CINCINNATI -- Imagine you’re a female college student at a fraternity party where things are getting out of hand. Maybe someone’s making unwanted advances, and you start to fear for your safety.
What if there were an app on your phone you could activate that would set off a loud noise and send an alert to fellow students who also had the app? What if the app also began making an audio recording, which you could let potential attackers know was happening?
That’s the premise behind Whistle, an app under development by Over-the-Rhine resident David Groomes. He plans to make a presentation about the app Thursday at Demos and Drinks, a startup network event put on by Cincinnati digital development shop Zoozler.
Groomes hopes the event will help him get the word out about Whistle, but also help him connect with investors who might see its potential. He’d like to raise enough money to finish developing it in time for students to use when fall classes start.
Zoozler CEO Paul Powers expects the free event to draw 300-500 people, including investors and corporate representatives from both coasts and as far as Europe.
Demos and Drinks begins at 5:30 p.m. Thursday at Union Hall, 1311 Vine St., in Over-the-Rhine. The event will be presented alongside Product Hunt in collaboration with comSpark, Siemens PLM, The Founder Institute, the Xavier University Center for Innovation and Cintrifuse.
“We want to bring everyone involved in the entrepreneurship realm together, in one room, and help create a closer bond between the different parties involved, and show how great Cincinnati startups are,” he said.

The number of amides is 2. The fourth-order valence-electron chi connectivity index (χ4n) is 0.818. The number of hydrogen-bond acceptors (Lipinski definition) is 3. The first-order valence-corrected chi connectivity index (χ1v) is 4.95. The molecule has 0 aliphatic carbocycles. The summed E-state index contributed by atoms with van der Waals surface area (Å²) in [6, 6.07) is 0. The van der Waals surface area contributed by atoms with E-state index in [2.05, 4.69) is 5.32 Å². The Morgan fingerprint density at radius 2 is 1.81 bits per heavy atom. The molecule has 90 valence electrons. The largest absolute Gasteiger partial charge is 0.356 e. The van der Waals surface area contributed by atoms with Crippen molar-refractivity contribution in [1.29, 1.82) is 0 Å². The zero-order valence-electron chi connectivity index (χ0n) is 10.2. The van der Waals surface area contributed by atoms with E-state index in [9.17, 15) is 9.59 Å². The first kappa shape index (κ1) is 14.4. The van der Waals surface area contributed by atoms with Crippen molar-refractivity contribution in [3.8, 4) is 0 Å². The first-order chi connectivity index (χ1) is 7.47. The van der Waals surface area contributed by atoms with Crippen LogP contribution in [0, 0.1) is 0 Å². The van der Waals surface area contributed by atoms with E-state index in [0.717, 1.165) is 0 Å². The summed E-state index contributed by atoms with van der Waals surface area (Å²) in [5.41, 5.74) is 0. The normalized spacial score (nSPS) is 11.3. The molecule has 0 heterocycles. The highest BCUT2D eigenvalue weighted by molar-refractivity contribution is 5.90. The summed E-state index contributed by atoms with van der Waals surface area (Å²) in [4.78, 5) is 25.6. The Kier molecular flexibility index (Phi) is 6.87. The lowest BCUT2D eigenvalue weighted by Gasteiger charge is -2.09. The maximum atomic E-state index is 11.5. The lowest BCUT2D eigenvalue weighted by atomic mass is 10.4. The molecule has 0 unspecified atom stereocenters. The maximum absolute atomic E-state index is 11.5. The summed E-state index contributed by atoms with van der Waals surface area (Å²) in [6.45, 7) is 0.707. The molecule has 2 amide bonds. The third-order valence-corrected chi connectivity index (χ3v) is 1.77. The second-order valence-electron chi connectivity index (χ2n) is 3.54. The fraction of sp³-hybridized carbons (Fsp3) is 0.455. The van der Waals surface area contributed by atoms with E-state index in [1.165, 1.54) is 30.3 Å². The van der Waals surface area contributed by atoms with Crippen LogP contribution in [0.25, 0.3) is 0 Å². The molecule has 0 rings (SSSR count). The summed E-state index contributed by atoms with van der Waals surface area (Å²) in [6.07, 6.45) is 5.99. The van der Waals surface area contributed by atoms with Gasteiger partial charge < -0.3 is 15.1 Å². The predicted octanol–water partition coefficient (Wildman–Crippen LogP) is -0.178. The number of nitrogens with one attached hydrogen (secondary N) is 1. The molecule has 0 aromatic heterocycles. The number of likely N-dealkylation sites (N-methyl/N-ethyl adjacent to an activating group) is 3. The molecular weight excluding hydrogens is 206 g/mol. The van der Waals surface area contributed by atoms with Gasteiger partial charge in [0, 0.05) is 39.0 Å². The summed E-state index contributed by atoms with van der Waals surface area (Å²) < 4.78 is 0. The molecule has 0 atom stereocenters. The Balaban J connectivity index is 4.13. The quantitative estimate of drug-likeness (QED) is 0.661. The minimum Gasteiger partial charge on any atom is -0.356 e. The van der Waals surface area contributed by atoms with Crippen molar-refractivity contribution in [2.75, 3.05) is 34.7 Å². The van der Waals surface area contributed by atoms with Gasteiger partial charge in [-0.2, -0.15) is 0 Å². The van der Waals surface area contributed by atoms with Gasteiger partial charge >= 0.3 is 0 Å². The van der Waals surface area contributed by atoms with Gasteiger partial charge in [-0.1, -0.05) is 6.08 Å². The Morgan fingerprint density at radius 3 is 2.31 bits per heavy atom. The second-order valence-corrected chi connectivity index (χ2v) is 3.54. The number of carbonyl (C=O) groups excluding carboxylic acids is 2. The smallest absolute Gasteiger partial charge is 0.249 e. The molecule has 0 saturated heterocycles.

Zoozler has invited 10 local startups to make three-minute presentations about their businesses, interspersed throughout the two-and-a-half hour event.
In addition to Groomes, they include Juble It!, which has created a social media button like those for Facebook and Twitter that you see at the top of the stories on this website.
The idea is that when you read content that you like and feel is worth rewarding, you can click on the Juble It! button to make a small donation, usually of $1, said founder Paolo Dominguez. One of the company’s taglines is, “It’s more than a ‘like.’”
A button like this would give publishers a new way to monetize content, he said, which is something they are struggling to do now.
At Thursday’s event, he plans to announce the launch of a beta site for the app, and he’ll be looking for web publishers willing to install a Juble It! button as part of his beta testing. Like Groomes, he’ll also be looking for investors, but he also wants to meet people in the Cincinnati startup ecosystem.
“We’re all like-minded,” he said. “We’re all entrepreneurial.”
Like Groomes, he’s one of Zoozler’s clients.
Zoozler began its life doing development for large corporations, Powers said, but then decided it could “take some risks” and work with startups.
Later, in a joint venture with a Silicon Valley venture capital firm, Zoozler created the Zoozler Venture Network. It’s both a fund for investing in startups and a network of more than 35,000 investors, Powers said.
It’s a not-so-secret secret that an investor’s dollar goes much further in the Midwest than it does on the coasts, Powers said.
“Cincinnati, in particular, has a high density of Fortune 500 companies,” he said. “We want to show that the market is thriving and well … and draw as much attention to it as we can.”